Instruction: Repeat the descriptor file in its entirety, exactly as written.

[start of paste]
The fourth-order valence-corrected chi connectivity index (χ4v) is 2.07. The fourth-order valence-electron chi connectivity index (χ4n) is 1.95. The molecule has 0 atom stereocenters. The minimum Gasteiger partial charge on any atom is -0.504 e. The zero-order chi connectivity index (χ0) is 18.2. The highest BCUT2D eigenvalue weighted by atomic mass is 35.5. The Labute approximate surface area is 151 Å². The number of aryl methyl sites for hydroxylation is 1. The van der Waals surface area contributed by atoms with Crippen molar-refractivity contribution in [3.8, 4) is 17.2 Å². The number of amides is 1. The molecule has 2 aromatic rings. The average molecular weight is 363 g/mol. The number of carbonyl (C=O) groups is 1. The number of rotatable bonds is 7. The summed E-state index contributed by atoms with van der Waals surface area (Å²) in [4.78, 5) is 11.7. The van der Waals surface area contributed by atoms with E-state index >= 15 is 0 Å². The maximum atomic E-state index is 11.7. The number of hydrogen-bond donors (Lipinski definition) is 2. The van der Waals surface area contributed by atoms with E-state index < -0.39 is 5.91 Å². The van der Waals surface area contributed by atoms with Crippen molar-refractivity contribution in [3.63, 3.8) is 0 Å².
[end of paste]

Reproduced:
The fourth-order valence-corrected chi connectivity index (χ4v) is 2.07. The fourth-order valence-electron chi connectivity index (χ4n) is 1.95. The molecule has 0 atom stereocenters. The minimum Gasteiger partial charge on any atom is -0.504 e. The zero-order chi connectivity index (χ0) is 18.2. The highest BCUT2D eigenvalue weighted by atomic mass is 35.5. The Labute approximate surface area is 151 Å². The number of aryl methyl sites for hydroxylation is 1. The van der Waals surface area contributed by atoms with Crippen molar-refractivity contribution in [3.8, 4) is 17.2 Å². The number of amides is 1. The molecule has 2 aromatic rings. The average molecular weight is 363 g/mol. The number of carbonyl (C=O) groups is 1. The number of rotatable bonds is 7. The summed E-state index contributed by atoms with van der Waals surface area (Å²) in [4.78, 5) is 11.7. The van der Waals surface area contributed by atoms with E-state index >= 15 is 0 Å². The maximum atomic E-state index is 11.7. The number of hydrogen-bond donors (Lipinski definition) is 2. The van der Waals surface area contributed by atoms with E-state index < -0.39 is 5.91 Å². The van der Waals surface area contributed by atoms with Crippen molar-refractivity contribution in [3.63, 3.8) is 0 Å².